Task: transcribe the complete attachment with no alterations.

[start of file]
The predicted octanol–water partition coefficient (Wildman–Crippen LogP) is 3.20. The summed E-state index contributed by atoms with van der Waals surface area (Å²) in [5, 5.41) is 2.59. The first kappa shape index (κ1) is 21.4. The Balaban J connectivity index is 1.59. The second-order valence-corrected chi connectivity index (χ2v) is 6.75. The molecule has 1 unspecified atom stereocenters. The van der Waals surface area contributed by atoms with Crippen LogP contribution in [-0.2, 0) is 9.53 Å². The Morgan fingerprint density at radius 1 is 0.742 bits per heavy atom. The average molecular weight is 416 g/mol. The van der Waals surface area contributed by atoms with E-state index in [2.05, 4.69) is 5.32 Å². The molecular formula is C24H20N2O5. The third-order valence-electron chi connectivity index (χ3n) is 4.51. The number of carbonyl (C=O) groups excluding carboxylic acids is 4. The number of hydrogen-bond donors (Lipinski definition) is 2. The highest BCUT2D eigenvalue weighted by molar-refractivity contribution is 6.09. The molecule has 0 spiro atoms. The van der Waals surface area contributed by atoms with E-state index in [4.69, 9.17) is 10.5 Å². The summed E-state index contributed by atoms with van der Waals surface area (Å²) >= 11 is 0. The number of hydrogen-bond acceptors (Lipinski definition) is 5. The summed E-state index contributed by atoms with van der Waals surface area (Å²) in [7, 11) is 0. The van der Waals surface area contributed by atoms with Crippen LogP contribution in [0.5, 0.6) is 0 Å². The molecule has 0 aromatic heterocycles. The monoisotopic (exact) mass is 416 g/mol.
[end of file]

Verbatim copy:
The predicted octanol–water partition coefficient (Wildman–Crippen LogP) is 3.20. The summed E-state index contributed by atoms with van der Waals surface area (Å²) in [5, 5.41) is 2.59. The first kappa shape index (κ1) is 21.4. The Balaban J connectivity index is 1.59. The second-order valence-corrected chi connectivity index (χ2v) is 6.75. The molecule has 1 unspecified atom stereocenters. The van der Waals surface area contributed by atoms with Crippen LogP contribution in [-0.2, 0) is 9.53 Å². The Morgan fingerprint density at radius 1 is 0.742 bits per heavy atom. The average molecular weight is 416 g/mol. The van der Waals surface area contributed by atoms with E-state index in [2.05, 4.69) is 5.32 Å². The molecular formula is C24H20N2O5. The third-order valence-electron chi connectivity index (χ3n) is 4.51. The number of carbonyl (C=O) groups excluding carboxylic acids is 4. The number of hydrogen-bond donors (Lipinski definition) is 2. The highest BCUT2D eigenvalue weighted by molar-refractivity contribution is 6.09. The molecule has 0 spiro atoms. The van der Waals surface area contributed by atoms with E-state index in [4.69, 9.17) is 10.5 Å². The summed E-state index contributed by atoms with van der Waals surface area (Å²) >= 11 is 0. The number of hydrogen-bond acceptors (Lipinski definition) is 5. The summed E-state index contributed by atoms with van der Waals surface area (Å²) in [7, 11) is 0. The van der Waals surface area contributed by atoms with Crippen LogP contribution in [0.5, 0.6) is 0 Å². The molecule has 0 aromatic heterocycles. The monoisotopic (exact) mass is 416 g/mol.